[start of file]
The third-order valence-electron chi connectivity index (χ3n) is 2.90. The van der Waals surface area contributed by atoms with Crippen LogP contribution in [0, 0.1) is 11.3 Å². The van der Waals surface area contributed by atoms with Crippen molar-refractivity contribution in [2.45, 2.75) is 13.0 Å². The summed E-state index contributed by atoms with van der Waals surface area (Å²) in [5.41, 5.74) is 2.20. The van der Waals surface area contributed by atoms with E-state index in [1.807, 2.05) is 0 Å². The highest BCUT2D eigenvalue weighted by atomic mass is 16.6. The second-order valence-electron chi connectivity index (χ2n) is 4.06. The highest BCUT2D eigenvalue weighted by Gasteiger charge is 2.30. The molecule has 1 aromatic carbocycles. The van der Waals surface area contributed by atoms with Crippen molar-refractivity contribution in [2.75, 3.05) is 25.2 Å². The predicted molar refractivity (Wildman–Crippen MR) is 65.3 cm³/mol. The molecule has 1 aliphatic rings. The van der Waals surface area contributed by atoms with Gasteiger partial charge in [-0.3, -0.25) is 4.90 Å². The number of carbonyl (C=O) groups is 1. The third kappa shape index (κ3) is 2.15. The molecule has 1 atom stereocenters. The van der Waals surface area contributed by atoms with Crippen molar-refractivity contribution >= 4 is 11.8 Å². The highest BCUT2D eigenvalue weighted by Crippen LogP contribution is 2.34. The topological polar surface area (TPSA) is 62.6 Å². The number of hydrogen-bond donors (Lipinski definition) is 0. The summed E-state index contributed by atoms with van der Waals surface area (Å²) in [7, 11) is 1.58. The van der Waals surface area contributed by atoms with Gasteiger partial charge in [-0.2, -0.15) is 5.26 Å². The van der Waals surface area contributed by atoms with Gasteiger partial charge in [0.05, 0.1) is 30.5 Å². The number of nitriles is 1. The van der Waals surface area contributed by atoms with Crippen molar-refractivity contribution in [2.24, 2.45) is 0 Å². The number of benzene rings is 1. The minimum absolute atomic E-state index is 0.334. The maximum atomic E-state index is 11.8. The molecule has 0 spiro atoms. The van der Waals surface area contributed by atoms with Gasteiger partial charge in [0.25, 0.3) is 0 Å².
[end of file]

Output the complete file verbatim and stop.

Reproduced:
The third-order valence-electron chi connectivity index (χ3n) is 2.90. The van der Waals surface area contributed by atoms with Crippen LogP contribution in [0, 0.1) is 11.3 Å². The van der Waals surface area contributed by atoms with Crippen molar-refractivity contribution in [2.45, 2.75) is 13.0 Å². The summed E-state index contributed by atoms with van der Waals surface area (Å²) in [5.41, 5.74) is 2.20. The van der Waals surface area contributed by atoms with E-state index in [1.807, 2.05) is 0 Å². The highest BCUT2D eigenvalue weighted by atomic mass is 16.6. The second-order valence-electron chi connectivity index (χ2n) is 4.06. The highest BCUT2D eigenvalue weighted by Gasteiger charge is 2.30. The molecule has 1 aromatic carbocycles. The van der Waals surface area contributed by atoms with Crippen molar-refractivity contribution in [2.75, 3.05) is 25.2 Å². The predicted molar refractivity (Wildman–Crippen MR) is 65.3 cm³/mol. The molecule has 1 aliphatic rings. The van der Waals surface area contributed by atoms with Gasteiger partial charge in [-0.3, -0.25) is 4.90 Å². The number of carbonyl (C=O) groups is 1. The third kappa shape index (κ3) is 2.15. The molecule has 1 atom stereocenters. The van der Waals surface area contributed by atoms with Crippen molar-refractivity contribution >= 4 is 11.8 Å². The highest BCUT2D eigenvalue weighted by Crippen LogP contribution is 2.34. The topological polar surface area (TPSA) is 62.6 Å². The number of hydrogen-bond donors (Lipinski definition) is 0. The summed E-state index contributed by atoms with van der Waals surface area (Å²) in [7, 11) is 1.58. The van der Waals surface area contributed by atoms with Gasteiger partial charge in [-0.2, -0.15) is 5.26 Å². The van der Waals surface area contributed by atoms with Gasteiger partial charge in [0.05, 0.1) is 30.5 Å². The number of nitriles is 1. The van der Waals surface area contributed by atoms with Crippen molar-refractivity contribution in [2.24, 2.45) is 0 Å². The number of benzene rings is 1. The minimum absolute atomic E-state index is 0.334. The maximum atomic E-state index is 11.8. The molecule has 0 spiro atoms. The van der Waals surface area contributed by atoms with Gasteiger partial charge in [0.25, 0.3) is 0 Å².